These days, people need some kind of incentive to try something out.  The whole, “This place is new and you should be excited to try it out” era has been temporarily suspended with the great tightening of wallets.  The problem (and it’s in some ways a good one to have) is that the prices on the menu are already at rock bottom.  Both of our jaws hit the table when we saw how cheap the food is.  Marking down the prices from where they are at isn’t going to do much, so maybe offer something like a “Get To Know Us” Tasting Menu.  They already have tasting menus on the menu representing three of the many regions they represent (more on that later), but to get people in the door, maybe offer a three or four course tasting at around $10 – $15 that spans the regions and is specifically billed as an Introduction to Match.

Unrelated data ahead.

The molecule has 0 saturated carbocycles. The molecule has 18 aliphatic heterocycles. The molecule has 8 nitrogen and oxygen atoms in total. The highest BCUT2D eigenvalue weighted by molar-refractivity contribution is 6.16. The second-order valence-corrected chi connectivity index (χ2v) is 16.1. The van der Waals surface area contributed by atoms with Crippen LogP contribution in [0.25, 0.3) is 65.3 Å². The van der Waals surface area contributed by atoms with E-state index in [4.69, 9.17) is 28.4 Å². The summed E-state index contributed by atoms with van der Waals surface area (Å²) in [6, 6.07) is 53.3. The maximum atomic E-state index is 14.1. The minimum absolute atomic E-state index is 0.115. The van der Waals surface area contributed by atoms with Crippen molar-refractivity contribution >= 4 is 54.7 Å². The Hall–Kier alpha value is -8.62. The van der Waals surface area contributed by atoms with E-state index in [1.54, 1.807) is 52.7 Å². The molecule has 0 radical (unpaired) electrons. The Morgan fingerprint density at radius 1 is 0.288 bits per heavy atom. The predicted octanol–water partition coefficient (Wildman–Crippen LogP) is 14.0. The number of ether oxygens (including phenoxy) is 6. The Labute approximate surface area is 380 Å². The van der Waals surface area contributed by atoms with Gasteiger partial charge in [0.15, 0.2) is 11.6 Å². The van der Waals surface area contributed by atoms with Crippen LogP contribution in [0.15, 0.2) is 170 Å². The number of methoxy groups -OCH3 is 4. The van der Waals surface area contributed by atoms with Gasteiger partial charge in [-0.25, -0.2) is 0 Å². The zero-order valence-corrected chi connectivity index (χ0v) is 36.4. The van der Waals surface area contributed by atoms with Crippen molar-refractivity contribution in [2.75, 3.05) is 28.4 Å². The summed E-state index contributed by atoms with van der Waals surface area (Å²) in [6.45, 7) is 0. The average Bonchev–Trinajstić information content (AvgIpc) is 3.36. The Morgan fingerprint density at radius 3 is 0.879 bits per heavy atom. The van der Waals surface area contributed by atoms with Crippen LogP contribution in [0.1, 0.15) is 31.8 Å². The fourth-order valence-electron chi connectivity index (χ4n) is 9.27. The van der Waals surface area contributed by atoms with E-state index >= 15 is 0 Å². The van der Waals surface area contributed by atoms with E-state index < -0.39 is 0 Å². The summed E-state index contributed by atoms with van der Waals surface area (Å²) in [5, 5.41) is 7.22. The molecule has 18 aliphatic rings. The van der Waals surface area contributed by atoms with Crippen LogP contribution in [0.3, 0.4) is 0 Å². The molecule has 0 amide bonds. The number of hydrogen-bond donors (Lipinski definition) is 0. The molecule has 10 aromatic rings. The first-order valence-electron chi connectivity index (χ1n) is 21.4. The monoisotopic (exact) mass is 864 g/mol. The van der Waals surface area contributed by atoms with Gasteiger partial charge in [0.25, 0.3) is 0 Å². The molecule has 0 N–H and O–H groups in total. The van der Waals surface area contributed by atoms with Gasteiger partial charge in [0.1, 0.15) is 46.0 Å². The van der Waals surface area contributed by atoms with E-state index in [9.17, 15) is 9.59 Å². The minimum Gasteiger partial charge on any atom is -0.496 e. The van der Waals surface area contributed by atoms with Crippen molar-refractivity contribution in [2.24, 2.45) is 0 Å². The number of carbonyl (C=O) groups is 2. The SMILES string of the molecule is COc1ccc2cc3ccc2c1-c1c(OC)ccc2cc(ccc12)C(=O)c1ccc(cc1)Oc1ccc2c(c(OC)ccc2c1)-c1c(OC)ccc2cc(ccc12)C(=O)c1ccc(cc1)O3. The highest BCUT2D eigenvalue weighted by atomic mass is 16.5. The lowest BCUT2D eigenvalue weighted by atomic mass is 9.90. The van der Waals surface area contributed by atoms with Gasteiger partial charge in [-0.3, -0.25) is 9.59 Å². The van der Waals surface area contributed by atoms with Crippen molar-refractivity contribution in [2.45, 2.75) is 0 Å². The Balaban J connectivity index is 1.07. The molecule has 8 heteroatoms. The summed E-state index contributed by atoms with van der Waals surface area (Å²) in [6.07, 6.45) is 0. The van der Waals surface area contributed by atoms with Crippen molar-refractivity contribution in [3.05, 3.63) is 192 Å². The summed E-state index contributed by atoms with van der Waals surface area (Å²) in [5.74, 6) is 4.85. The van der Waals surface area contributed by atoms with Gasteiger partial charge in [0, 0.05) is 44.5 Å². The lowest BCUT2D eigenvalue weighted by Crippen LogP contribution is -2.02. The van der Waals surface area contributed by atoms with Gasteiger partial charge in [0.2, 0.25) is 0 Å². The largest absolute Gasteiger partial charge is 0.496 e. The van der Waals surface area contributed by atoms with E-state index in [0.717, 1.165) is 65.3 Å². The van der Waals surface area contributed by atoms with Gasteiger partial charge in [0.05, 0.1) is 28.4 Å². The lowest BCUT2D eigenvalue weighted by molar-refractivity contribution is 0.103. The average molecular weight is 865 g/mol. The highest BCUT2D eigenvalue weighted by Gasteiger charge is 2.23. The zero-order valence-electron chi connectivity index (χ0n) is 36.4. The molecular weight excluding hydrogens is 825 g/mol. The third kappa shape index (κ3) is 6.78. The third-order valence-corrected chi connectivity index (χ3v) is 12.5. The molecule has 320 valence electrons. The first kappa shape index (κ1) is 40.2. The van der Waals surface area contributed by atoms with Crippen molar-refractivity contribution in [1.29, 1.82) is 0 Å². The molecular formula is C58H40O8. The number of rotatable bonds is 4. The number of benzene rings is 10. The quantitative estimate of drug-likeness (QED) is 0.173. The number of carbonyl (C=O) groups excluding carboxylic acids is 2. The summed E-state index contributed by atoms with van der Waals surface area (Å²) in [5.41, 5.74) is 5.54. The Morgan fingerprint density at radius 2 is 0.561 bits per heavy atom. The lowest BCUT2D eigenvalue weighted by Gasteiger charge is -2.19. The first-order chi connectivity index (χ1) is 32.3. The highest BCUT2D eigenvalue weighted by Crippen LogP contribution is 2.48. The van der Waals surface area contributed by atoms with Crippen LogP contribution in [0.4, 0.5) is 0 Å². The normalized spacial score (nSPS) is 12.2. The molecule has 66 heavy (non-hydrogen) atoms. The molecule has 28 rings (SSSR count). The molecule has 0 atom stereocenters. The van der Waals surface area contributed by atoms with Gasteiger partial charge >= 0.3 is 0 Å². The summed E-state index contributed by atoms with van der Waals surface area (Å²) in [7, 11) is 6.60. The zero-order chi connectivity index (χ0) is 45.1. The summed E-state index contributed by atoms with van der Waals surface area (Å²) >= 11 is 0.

I know people can just do that on their own and build their own introduction (as Michael and I did), but it’s all in the packaging and showing John Q. Public that they are getting something special that’s a value and at a limited time.

#5) Don’t Hesitate A Bump in Price For Higher Quality

Huevos Estrellados from Match

Huevos Estrellados from Match

I’ve talked about the cheap prices, and they really are cheap. So cheap in fact that they can stand a bump by a dollar or two if it means an upgrade of quality of ingredients.   The french fries, while only $3, were the factory cut Sysco-style Big-Brown-Bag-O-Frozen-Fries variety.  Meh.  They especially drug down one of my favorite Spanish dishes they offer, Huevos Estrellados, which was a mere $8.  The Huevos Estrellados could have used less fries, more chorizo and non-sweat shop eggs.  It’s good for the price, and will appeal to John Q. Public, but if the target audience is fellow food industry peeps as they get off their shifts, then I think they’ll be better served by a little bit higher quality for a little bit higher in price.

I know, I know…you’re saying, “Mike, you’re complaining that the prices are too low in this economy?!?”  I think the prices would be still dirt cheap, even with an increase if it meant better food as a result.  Tough call on this one….one I’m still wrestling with myself.